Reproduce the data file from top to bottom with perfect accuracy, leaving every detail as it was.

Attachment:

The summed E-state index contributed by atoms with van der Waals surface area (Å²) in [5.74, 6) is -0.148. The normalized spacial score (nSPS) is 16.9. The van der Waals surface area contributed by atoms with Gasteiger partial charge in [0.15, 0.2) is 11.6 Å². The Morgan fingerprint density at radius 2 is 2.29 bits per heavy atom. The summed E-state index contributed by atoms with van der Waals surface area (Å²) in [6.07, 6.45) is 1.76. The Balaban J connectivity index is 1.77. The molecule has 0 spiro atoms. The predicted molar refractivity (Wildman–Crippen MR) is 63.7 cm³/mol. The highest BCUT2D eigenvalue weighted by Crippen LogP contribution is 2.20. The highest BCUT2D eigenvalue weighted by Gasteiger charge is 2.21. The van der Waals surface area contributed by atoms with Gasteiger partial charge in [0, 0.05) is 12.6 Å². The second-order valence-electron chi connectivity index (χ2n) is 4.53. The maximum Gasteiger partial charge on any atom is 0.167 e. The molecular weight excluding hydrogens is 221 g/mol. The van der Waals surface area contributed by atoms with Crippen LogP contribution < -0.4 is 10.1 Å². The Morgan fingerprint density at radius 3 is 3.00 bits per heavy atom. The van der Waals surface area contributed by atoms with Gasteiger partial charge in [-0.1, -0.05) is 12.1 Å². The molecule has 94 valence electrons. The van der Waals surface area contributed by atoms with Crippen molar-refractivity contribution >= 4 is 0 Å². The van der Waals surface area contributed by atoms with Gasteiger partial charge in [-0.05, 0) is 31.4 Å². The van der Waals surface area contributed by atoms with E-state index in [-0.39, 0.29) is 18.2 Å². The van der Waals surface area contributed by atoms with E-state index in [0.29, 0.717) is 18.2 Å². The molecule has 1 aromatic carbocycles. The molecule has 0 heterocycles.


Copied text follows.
The summed E-state index contributed by atoms with van der Waals surface area (Å²) in [5.74, 6) is -0.148. The normalized spacial score (nSPS) is 16.9. The van der Waals surface area contributed by atoms with Gasteiger partial charge in [0.15, 0.2) is 11.6 Å². The Morgan fingerprint density at radius 2 is 2.29 bits per heavy atom. The summed E-state index contributed by atoms with van der Waals surface area (Å²) in [6.07, 6.45) is 1.76. The Balaban J connectivity index is 1.77. The molecule has 0 spiro atoms. The predicted molar refractivity (Wildman–Crippen MR) is 63.7 cm³/mol. The highest BCUT2D eigenvalue weighted by Crippen LogP contribution is 2.20. The highest BCUT2D eigenvalue weighted by Gasteiger charge is 2.21. The van der Waals surface area contributed by atoms with Gasteiger partial charge in [0, 0.05) is 12.6 Å². The second-order valence-electron chi connectivity index (χ2n) is 4.53. The maximum Gasteiger partial charge on any atom is 0.167 e. The molecular weight excluding hydrogens is 221 g/mol. The van der Waals surface area contributed by atoms with Crippen LogP contribution < -0.4 is 10.1 Å². The Morgan fingerprint density at radius 3 is 3.00 bits per heavy atom. The van der Waals surface area contributed by atoms with Gasteiger partial charge in [-0.1, -0.05) is 12.1 Å². The molecule has 94 valence electrons. The van der Waals surface area contributed by atoms with Crippen molar-refractivity contribution >= 4 is 0 Å². The van der Waals surface area contributed by atoms with Gasteiger partial charge in [-0.05, 0) is 31.4 Å². The van der Waals surface area contributed by atoms with E-state index in [-0.39, 0.29) is 18.2 Å². The van der Waals surface area contributed by atoms with E-state index in [0.29, 0.717) is 18.2 Å². The molecule has 1 aromatic carbocycles. The molecule has 0 heterocycles.